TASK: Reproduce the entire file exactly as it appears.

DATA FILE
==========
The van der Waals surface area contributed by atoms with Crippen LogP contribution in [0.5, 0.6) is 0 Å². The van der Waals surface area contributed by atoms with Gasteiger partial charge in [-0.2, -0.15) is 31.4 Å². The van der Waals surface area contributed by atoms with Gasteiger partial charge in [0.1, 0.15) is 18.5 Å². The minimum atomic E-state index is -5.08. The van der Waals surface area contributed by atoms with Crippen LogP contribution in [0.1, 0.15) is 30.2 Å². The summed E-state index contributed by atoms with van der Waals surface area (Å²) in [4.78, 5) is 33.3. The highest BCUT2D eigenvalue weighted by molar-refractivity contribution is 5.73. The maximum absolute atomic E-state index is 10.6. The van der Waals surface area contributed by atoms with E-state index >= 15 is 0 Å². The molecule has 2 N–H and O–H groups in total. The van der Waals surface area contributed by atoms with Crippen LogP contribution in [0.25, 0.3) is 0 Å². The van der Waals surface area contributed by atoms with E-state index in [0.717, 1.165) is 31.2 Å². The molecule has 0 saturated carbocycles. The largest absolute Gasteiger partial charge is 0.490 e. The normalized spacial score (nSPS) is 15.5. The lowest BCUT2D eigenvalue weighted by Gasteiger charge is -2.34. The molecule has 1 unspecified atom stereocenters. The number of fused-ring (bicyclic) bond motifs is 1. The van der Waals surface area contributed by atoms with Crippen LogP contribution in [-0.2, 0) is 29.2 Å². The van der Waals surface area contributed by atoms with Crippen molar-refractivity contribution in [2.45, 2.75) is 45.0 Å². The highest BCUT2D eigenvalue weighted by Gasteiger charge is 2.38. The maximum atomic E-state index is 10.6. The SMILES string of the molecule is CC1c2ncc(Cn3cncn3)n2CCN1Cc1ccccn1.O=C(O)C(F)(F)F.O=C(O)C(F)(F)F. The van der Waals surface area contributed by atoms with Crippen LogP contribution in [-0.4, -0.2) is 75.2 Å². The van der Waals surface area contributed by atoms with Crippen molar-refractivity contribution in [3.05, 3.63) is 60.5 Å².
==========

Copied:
The van der Waals surface area contributed by atoms with Crippen LogP contribution in [0.5, 0.6) is 0 Å². The van der Waals surface area contributed by atoms with Gasteiger partial charge in [-0.2, -0.15) is 31.4 Å². The van der Waals surface area contributed by atoms with Gasteiger partial charge in [0.1, 0.15) is 18.5 Å². The minimum atomic E-state index is -5.08. The van der Waals surface area contributed by atoms with Crippen LogP contribution in [0.1, 0.15) is 30.2 Å². The summed E-state index contributed by atoms with van der Waals surface area (Å²) in [4.78, 5) is 33.3. The highest BCUT2D eigenvalue weighted by molar-refractivity contribution is 5.73. The maximum absolute atomic E-state index is 10.6. The van der Waals surface area contributed by atoms with E-state index >= 15 is 0 Å². The molecule has 2 N–H and O–H groups in total. The van der Waals surface area contributed by atoms with Crippen LogP contribution in [0.25, 0.3) is 0 Å². The van der Waals surface area contributed by atoms with E-state index in [0.717, 1.165) is 31.2 Å². The molecule has 0 saturated carbocycles. The largest absolute Gasteiger partial charge is 0.490 e. The normalized spacial score (nSPS) is 15.5. The lowest BCUT2D eigenvalue weighted by Gasteiger charge is -2.34. The molecule has 1 unspecified atom stereocenters. The number of fused-ring (bicyclic) bond motifs is 1. The van der Waals surface area contributed by atoms with Crippen LogP contribution in [-0.2, 0) is 29.2 Å². The van der Waals surface area contributed by atoms with Crippen molar-refractivity contribution in [2.45, 2.75) is 45.0 Å². The highest BCUT2D eigenvalue weighted by Gasteiger charge is 2.38. The maximum atomic E-state index is 10.6. The SMILES string of the molecule is CC1c2ncc(Cn3cncn3)n2CCN1Cc1ccccn1.O=C(O)C(F)(F)F.O=C(O)C(F)(F)F. The van der Waals surface area contributed by atoms with Crippen LogP contribution in [-0.4, -0.2) is 75.2 Å². The van der Waals surface area contributed by atoms with Crippen molar-refractivity contribution in [3.05, 3.63) is 60.5 Å².